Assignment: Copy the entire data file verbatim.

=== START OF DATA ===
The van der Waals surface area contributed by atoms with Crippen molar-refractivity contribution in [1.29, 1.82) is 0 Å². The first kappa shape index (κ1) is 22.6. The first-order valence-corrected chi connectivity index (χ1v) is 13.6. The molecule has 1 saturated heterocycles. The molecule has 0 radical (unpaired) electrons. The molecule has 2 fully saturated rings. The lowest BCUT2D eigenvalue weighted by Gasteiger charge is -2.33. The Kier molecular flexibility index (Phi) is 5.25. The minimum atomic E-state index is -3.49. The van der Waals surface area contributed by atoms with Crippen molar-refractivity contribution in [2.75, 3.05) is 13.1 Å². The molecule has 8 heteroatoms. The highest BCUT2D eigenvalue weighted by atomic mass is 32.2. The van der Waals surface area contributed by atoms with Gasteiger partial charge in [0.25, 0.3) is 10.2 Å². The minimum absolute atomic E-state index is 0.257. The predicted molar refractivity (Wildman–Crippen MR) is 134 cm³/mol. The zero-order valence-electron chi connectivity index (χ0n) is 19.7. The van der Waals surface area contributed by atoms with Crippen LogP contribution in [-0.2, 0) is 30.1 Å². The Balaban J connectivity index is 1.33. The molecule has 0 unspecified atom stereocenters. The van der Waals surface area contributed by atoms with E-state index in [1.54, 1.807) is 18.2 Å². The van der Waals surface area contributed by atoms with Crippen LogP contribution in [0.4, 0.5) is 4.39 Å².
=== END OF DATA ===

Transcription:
The van der Waals surface area contributed by atoms with Crippen molar-refractivity contribution in [1.29, 1.82) is 0 Å². The first kappa shape index (κ1) is 22.6. The first-order valence-corrected chi connectivity index (χ1v) is 13.6. The molecule has 1 saturated heterocycles. The molecule has 0 radical (unpaired) electrons. The molecule has 2 fully saturated rings. The lowest BCUT2D eigenvalue weighted by Gasteiger charge is -2.33. The Kier molecular flexibility index (Phi) is 5.25. The minimum atomic E-state index is -3.49. The van der Waals surface area contributed by atoms with Crippen molar-refractivity contribution in [2.75, 3.05) is 13.1 Å². The molecule has 8 heteroatoms. The highest BCUT2D eigenvalue weighted by atomic mass is 32.2. The van der Waals surface area contributed by atoms with Gasteiger partial charge in [0.25, 0.3) is 10.2 Å². The minimum absolute atomic E-state index is 0.257. The predicted molar refractivity (Wildman–Crippen MR) is 134 cm³/mol. The zero-order valence-electron chi connectivity index (χ0n) is 19.7. The van der Waals surface area contributed by atoms with Crippen LogP contribution in [-0.2, 0) is 30.1 Å². The Balaban J connectivity index is 1.33. The molecule has 0 unspecified atom stereocenters. The van der Waals surface area contributed by atoms with E-state index in [1.54, 1.807) is 18.2 Å². The van der Waals surface area contributed by atoms with Crippen LogP contribution in [0.4, 0.5) is 4.39 Å².